You may recall that some counties experienced problems with the statewide voting records system during early voting for the May 12 elections. As a result, some of them are now abandoning that system for one that is used by Harris and 27 other counties at their own expense instead.
Critics of the system, known as Texas Election Administration Management, or TEAM, say former Texas Secretary of State Geoffrey Connor made a mistake by accepting the higher of two final bids for an unproven system.
Connor says the critics are wrong. "I remain confident that we made the best decision we could at the time with the information that was available," Connor said.
Enacted in response to allegations of fraud during the 2000 presidential election, the Help America Vote Act of 2002 requires that states have an interactive centralized list in which election workers can easily determine whether a person is eligible to vote and to prevent citizens from being registered in more than one location.
Two counties, Hidalgo and Tarrant, recently confirmed they were leaving TEAM to contract with VOTEC, the vendor that Connor rejected in a close contest. The defections raise the number of counties abandoning TEAM to five, and others are considering a similar move.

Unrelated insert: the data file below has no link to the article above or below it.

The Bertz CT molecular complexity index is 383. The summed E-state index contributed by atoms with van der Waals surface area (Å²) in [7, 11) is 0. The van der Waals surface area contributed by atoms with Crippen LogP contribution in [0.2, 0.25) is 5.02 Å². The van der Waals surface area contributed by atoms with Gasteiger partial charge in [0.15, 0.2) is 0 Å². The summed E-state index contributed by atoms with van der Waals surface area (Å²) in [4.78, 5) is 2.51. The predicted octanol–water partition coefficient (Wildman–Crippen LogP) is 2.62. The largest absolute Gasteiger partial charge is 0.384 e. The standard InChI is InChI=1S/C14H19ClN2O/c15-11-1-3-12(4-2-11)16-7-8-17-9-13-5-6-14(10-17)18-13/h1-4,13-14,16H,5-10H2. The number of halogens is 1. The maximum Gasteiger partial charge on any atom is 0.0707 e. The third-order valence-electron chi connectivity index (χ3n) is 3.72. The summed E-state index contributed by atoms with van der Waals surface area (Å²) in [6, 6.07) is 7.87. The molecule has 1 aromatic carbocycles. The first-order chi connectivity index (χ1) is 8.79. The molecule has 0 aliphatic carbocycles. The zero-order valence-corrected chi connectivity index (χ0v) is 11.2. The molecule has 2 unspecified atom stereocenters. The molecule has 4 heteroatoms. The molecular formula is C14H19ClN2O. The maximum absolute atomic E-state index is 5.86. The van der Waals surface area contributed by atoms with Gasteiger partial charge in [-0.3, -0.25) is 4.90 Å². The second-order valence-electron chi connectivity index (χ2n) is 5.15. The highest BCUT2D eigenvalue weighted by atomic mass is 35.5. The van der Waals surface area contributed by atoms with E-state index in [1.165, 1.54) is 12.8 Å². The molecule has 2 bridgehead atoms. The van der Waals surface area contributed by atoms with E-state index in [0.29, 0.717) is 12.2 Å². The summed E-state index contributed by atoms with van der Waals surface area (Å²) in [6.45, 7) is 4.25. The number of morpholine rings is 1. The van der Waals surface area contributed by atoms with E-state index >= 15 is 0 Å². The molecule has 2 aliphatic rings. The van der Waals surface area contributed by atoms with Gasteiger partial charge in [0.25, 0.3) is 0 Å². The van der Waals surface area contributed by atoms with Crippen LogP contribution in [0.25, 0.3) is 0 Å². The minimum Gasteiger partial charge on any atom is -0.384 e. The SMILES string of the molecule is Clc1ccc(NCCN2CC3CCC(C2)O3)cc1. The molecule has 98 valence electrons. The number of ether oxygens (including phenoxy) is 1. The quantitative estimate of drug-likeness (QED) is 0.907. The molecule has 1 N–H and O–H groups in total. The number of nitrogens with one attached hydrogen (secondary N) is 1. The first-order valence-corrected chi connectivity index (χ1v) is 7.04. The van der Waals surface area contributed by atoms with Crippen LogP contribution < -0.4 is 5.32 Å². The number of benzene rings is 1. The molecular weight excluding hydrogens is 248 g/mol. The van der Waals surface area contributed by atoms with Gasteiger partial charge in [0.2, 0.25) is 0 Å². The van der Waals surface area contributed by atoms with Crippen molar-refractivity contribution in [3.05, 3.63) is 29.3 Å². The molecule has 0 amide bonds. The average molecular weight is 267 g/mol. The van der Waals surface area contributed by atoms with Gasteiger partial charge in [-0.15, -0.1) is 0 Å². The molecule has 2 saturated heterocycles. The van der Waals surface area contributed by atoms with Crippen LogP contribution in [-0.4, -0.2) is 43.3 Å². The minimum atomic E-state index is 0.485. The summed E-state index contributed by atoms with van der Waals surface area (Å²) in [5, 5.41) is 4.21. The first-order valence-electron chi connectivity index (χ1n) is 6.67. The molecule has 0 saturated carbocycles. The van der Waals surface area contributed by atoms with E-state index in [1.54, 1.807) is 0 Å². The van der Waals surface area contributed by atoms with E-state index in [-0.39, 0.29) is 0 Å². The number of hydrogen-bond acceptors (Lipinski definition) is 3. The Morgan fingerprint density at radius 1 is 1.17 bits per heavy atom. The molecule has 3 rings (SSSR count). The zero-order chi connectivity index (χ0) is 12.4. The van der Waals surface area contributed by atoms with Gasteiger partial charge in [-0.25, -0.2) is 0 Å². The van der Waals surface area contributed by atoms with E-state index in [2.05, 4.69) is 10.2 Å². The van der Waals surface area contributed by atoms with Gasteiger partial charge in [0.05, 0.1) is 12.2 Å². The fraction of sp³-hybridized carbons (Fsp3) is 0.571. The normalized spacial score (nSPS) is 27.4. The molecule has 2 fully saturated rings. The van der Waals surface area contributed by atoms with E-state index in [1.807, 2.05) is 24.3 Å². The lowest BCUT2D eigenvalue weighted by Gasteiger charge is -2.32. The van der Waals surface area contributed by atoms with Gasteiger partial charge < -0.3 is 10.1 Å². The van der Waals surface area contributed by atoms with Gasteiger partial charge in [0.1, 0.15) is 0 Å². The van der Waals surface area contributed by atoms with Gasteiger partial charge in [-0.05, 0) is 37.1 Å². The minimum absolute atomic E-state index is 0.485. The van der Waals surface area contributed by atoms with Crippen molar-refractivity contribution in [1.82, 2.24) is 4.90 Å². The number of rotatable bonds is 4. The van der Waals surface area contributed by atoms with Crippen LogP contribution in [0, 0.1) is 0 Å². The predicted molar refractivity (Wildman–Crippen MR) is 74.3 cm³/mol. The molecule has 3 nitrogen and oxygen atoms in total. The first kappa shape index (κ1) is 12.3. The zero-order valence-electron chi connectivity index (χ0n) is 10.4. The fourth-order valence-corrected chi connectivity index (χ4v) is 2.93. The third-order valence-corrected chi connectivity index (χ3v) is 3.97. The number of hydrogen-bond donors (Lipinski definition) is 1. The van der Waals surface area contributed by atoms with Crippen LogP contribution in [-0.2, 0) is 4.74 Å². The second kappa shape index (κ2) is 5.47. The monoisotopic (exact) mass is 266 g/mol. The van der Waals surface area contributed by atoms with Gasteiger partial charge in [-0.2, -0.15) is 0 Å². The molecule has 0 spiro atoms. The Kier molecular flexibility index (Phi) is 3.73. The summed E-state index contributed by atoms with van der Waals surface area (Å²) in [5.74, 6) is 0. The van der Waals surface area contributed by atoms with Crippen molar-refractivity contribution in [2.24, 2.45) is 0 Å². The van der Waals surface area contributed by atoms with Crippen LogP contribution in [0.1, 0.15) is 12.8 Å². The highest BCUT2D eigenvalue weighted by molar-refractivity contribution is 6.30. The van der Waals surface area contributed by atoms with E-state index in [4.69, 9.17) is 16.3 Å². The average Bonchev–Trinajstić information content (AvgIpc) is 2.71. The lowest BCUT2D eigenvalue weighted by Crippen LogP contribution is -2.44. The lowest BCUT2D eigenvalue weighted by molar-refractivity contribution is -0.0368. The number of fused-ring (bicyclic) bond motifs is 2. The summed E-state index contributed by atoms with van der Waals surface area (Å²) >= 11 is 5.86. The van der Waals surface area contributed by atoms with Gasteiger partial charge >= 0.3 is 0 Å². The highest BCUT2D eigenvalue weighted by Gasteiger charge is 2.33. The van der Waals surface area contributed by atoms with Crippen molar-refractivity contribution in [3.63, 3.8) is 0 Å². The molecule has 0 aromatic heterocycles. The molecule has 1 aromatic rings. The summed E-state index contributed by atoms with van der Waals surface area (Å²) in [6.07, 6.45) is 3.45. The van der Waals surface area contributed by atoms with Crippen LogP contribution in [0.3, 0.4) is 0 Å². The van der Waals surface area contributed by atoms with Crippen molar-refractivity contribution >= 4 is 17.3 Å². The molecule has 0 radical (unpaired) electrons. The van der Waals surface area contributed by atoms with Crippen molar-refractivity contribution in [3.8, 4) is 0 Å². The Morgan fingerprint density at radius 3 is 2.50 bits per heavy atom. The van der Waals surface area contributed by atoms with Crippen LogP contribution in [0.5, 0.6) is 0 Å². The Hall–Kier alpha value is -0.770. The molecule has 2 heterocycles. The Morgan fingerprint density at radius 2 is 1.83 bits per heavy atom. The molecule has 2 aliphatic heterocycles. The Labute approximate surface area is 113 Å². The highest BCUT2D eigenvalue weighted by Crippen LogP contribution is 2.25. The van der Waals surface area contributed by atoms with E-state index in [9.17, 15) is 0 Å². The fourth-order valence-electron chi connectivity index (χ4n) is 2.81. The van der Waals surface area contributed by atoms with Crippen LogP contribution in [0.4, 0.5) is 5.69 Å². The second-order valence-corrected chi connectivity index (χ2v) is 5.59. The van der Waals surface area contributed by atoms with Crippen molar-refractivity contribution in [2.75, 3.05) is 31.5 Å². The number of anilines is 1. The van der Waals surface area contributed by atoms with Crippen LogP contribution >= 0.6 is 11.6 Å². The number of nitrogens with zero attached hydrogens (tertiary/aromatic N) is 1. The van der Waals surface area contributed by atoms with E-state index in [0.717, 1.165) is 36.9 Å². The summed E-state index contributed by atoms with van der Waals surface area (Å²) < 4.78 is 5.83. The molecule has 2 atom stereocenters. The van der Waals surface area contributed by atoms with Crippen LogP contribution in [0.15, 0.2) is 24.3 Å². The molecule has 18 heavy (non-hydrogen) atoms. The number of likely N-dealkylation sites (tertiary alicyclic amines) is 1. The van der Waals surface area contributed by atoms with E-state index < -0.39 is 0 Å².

Connor chose a $13.9 million bid from IBM and Austin-based Hart InterCivic instead of a $13.1 million bid by Science Applications International Corp. and VOTEC.
Connor said the bids were not the only factors he took into consideration in the decision he made in 2004, nor was he obligated to go with the lowest bidder.
He said states across the nation were in the same predicament as Texas in being compelled to deal with technology that had not been tested to comply with a new federal law. Some states modified existing statewide systems while others built new ones.
"It wasn't just about the money, it was about selecting the best product," Connor said. "It was about technology, innovation and leadership."
But Connor's recollection of events puts him at odds with one of his strongest critics, Harris County Tax Assessor-Collector Paul Bettencourt.
"If it's his discretion, he made a poor choice," Bettencourt said. Bettencourt blames Connor, saying he passed over the low bidder with a proven system already in use by Harris County for a proposal from a bidder lacking experience in voter registration systems.
UPDATE: More from Racy Mind.Posted by Charles Kuffner on May 29, 2007 to Show Business for Ugly People